My son and I went to see Guillermo del Toro's Pacific Rim when it was released two summers ago, and, like many, we left the theater disappointed. We had entered with high expectations of a modern Godzilla-type movie and walked out let down. As a both a fan of Toho's Godzilla movies in youth and a parent who had shared these beloved films with his son, I was hoping for a theatrical experience over which to bond. In retrospect, much of our criticism lay with the performance of the male lead as well as the difficulty in processing the multiple visual and sound stimuli being thrown at us.
This past Monday our school had a snow day, and I took advantage of the morning to re-watch Pacific Rim. The original from 1954 and the most recent American adaptation, Godzilla (2014), not withstanding, Godzilla films have never really been about serious actors and serious issues. My Godzilla was the ping-pong ball-eyed hero of Japan (1973's Godzilla vs. Megalon will always be my personal gold standard) who regularly bonded with orphans and latch-key kids while battling an assortment of mutated animals, aliens and pollutants. While the too-serious Godzilla (2014) definitely forgot that (as well as the epic battles), my hazy recollection of Pacific Rim was that it had been less about serious issues and more about simple, giant monsters and robots fighting.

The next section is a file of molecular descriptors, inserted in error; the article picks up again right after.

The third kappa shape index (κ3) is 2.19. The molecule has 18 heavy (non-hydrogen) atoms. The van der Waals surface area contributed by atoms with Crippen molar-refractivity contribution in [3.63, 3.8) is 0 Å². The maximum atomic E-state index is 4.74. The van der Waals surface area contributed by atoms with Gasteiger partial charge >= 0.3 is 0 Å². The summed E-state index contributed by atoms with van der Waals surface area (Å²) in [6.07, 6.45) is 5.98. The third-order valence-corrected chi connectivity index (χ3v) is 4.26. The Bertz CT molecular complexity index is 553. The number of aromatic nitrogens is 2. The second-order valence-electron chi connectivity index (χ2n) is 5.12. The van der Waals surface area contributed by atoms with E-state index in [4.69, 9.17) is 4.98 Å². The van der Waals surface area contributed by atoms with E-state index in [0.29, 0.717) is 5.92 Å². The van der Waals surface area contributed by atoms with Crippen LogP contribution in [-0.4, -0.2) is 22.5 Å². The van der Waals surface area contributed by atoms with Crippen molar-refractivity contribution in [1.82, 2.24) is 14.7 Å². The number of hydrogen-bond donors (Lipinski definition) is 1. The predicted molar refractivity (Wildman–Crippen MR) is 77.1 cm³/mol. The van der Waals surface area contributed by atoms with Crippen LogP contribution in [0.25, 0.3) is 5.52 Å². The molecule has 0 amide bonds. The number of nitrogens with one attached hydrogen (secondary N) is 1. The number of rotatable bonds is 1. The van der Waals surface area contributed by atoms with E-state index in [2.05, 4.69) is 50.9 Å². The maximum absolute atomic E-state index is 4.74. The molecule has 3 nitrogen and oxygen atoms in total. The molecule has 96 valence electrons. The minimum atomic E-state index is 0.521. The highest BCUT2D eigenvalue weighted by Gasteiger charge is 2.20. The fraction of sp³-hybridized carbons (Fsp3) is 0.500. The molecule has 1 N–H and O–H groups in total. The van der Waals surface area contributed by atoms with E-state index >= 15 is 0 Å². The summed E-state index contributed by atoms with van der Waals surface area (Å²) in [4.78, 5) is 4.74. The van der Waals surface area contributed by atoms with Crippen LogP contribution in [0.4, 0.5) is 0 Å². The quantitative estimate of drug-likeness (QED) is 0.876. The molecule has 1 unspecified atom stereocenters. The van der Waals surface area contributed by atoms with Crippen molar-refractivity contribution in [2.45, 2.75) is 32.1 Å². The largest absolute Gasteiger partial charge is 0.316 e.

|My Godzilla, circa 1974.|
I would also suggests that the story itself is far more ambitious than given credit. Rather than setting his "giant monster movie" within an easily recognizable world, del Toro and credited co-writer Travis Beachum opt to create a modern, post-origin world already effected by the emergence of its primary threat. While Godzilla did indeed battle aliens from Planet X very early in his filmography, the primary settings always represented a presented day Japan aesthetic (Godzilla Final Wars being the most obvious departure with it's airborne battle ships and G-Force).
The bottom line: Pacific Rim is much more entertaining than I originally gave it credit for and is that unique movie that improves with repeated viewings... at least to this old school kaiju fan.